Consequences of adolescent drug use and personality factors on adult drug use

J Drug Educ. 1994;24(2):109-32. doi: 10.2190/X4WU-BV3X-Q483-Y5BT.


This study examined the stability of adolescent drug use into young adulthood and explored the possible influence of personality on adolescent and adult drug use. Participants in this longitudinal study (N = 640) completed questionnaires which assessed multiple indicators for latent constructs of tobacco, alcohol, cannabis, and hard drugs, and also for the personality constructs of Socialization. In addition, the effects of obedience and extraversion were examined. Results showed that a general drug use factor in adolescence significantly predicted young adult drug use. A particular effect of adolescent obedience on adult drug use was noted. Within adolescence, obedience, extraversion, and the construct of Socialization were significant predictors of drug use. Early onset of smoking predicted adolescent drug use. The implications of these findings for early drug use education and intervention are discussed. Additional analysis explored the possibility of treating obedience as another indicator of Socialization. This model could not provide as good a fit as the original model. The measure of obedience acted as a better predictor of drug use than an overall factor of Socialization. Gender differences are discussed.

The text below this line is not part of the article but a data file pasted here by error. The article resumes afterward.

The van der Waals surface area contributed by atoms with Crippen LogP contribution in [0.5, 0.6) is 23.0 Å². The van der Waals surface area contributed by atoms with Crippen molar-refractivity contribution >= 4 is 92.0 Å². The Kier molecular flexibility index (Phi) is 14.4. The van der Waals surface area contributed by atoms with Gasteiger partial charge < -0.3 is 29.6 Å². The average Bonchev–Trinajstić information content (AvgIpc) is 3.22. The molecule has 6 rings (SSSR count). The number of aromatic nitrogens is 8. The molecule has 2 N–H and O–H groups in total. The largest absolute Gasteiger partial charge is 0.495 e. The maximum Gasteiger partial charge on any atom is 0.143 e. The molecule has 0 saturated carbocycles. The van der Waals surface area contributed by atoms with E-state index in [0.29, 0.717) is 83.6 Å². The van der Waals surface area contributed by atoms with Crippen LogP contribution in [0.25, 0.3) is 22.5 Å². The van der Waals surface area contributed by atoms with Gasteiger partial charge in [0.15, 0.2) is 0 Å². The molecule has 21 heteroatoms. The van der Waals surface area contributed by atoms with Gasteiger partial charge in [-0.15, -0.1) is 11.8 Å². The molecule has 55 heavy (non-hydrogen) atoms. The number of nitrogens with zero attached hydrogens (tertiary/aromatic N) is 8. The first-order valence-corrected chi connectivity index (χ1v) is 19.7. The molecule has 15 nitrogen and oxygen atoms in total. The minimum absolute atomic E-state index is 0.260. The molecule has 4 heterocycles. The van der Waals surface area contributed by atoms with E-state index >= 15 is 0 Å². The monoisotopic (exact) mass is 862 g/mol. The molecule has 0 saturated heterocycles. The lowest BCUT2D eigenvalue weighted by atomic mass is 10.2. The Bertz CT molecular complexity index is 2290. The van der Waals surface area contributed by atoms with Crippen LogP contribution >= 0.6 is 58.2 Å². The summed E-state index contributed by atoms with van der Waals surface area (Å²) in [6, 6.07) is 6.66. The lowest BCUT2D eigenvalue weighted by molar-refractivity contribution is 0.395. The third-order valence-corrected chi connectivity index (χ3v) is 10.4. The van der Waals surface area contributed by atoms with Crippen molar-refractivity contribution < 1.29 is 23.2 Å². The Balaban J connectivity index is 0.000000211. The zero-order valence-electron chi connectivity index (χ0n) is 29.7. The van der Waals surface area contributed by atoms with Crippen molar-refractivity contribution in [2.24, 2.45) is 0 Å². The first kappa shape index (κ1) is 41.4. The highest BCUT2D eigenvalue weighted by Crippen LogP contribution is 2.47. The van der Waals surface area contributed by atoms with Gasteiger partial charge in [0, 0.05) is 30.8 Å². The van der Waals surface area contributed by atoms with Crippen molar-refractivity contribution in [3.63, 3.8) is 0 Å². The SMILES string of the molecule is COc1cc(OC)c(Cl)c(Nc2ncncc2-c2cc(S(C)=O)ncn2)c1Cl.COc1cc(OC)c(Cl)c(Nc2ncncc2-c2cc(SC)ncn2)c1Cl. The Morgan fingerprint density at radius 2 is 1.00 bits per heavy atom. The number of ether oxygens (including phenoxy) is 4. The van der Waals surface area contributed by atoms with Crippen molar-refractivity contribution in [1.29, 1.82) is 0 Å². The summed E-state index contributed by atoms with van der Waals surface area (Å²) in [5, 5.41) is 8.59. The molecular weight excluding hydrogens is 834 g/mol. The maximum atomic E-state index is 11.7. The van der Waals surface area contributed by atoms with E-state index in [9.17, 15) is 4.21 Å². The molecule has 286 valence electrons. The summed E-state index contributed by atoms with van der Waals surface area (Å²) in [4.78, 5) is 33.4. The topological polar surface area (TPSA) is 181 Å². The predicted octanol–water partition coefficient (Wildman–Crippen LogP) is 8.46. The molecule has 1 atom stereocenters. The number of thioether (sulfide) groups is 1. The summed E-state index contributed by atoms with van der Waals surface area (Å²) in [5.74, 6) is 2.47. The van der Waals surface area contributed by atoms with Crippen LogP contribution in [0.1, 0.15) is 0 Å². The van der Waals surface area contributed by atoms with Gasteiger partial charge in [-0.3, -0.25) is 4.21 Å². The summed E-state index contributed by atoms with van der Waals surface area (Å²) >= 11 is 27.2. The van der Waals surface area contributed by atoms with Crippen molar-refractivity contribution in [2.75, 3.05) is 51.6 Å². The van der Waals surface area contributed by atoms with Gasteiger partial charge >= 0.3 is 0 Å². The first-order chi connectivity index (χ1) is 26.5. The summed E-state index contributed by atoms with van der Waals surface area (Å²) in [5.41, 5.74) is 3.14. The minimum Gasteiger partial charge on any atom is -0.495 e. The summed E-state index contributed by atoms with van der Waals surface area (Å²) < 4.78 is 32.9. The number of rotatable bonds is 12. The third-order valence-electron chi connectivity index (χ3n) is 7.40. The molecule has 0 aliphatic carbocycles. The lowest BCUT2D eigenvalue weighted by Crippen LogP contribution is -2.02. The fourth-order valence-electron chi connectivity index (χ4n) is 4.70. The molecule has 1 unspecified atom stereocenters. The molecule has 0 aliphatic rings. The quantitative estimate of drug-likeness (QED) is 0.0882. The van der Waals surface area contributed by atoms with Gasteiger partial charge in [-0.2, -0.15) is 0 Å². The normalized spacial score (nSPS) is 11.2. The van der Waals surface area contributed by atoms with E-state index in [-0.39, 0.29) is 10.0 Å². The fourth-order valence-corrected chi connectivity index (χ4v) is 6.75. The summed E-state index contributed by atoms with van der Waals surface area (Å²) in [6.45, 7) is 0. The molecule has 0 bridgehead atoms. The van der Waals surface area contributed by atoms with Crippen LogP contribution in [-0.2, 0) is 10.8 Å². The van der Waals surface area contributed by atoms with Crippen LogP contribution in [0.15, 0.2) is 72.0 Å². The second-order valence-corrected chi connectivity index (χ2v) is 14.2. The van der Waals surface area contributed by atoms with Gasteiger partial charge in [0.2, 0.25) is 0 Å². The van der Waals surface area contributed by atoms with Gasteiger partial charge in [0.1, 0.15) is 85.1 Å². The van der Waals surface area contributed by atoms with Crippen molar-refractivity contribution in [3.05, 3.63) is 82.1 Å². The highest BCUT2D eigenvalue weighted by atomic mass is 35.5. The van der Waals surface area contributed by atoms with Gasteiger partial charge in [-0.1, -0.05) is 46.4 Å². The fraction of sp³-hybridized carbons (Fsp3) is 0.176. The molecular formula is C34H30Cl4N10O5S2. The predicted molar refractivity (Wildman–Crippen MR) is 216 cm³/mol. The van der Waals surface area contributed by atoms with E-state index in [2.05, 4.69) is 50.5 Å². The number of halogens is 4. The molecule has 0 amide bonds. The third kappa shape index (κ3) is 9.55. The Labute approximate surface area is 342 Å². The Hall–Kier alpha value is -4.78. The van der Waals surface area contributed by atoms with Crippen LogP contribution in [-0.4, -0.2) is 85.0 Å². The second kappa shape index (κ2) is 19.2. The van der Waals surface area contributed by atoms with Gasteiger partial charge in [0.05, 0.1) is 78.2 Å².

Publication types

  • Research Support, Non-U.S. Gov't
  • Research Support, U.S. Gov't, P.H.S.

MeSH terms

  • Adolescent
  • Adult
  • Alcoholism / psychology
  • Aspirations, Psychological
  • Female
  • Follow-Up Studies
  • Humans
  • Illicit Drugs*
  • Internal-External Control
  • Longitudinal Studies
  • Male
  • Object Attachment
  • Personality Development*
  • Psychotropic Drugs*
  • Smoking / psychology
  • Social Values
  • Socialization
  • Substance-Related Disorders / psychology*


  • Illicit Drugs
  • Psychotropic Drugs